Ode to the kitchen

 Ode to the kitchen

We love things ‘to go’ – We drink coffee to go. We communicate to go. We do business to go, and we love to eat to go. But the “to go” hasn’t always been so popular as it is today since we simply haven’t had the same possibilities in the past. 

Not so much time ago our kitchens were the ‘headquarters’ of many things which we nowadays sourced out ‘to go’. There was no ‘take away’ until recently and eating out was a luxury which many just couldn’t afford. Therefore people cooked and prepared their food at home. At least once a day, mostly in the evening, all would meet up around the kitchen table and enjoy dinner together. This meeting did not only assure a proper meal. Furthermore, it also offered an excuse to talk, to reflect the day, to discuss about recent events and also to enjoy banal chats which sometimes could lead to discussions.

But the kitchen was more than ‘only’ a place for cooking, eating and socializing. Very often it was the only room one could afford to hear, and so it became the convention center of the flat. That’s why it is not surprising that many kitchens also had sofas and armchairs. They served for almost everything as for instance homework, housework, reading, drawing, sewing and receiving visitors.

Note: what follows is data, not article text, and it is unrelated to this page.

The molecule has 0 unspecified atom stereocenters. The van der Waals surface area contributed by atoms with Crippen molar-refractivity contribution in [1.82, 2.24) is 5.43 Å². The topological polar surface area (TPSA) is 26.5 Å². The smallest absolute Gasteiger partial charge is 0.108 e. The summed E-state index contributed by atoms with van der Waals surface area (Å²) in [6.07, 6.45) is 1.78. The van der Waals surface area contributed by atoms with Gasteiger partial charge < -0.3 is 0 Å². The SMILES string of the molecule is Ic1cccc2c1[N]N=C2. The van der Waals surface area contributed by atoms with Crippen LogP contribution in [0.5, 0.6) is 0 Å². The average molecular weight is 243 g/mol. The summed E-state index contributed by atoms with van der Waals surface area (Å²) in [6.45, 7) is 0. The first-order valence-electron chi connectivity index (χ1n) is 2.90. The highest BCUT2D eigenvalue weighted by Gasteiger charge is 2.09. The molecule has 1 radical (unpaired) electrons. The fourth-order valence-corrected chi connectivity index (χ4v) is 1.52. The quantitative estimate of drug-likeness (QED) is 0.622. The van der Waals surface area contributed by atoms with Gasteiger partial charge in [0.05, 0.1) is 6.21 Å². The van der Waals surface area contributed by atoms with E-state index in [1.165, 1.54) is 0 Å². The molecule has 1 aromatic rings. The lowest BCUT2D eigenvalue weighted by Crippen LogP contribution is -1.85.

In the 1920ies when the Frankfurt kitchen was invented. Its intention was to optimize the workflow and allow to mass-produce the furniture as it was intended to be used in the buildings of the Frankfurt housing development program. Today it is seen as the prototype of the fitted kitchen. Due to the new definition of the kitchen, the ‘living’ had to separate. Additionally, the people who lived with this kitchen had to change their habits of using their home space which did not make everybody happy.

However, the life could have never really banned from the kitchen. Still, not everybody had the financial resources to heat all rooms, and therefore the kitchen stayed a place for “meet and greet” in many houses. Its Renaissance was brought to the broad public by the hippies in the 1070ies and can be found all over the world until today.

Until the beginning of the 1990ies also this kitchen had an oven. It was the only room in the flat which was always warm. I remember many moments in this room. Very often there was a delicious smell coming out of it which attracting everybody to come and see. It had a huge corner seat where one would meet up at least every evening, make cookies, homework, sew and sometimes even play the Amiga which was excitedly borrowed.

Once, this kitchen was a room of life but now the time has come to let it go.




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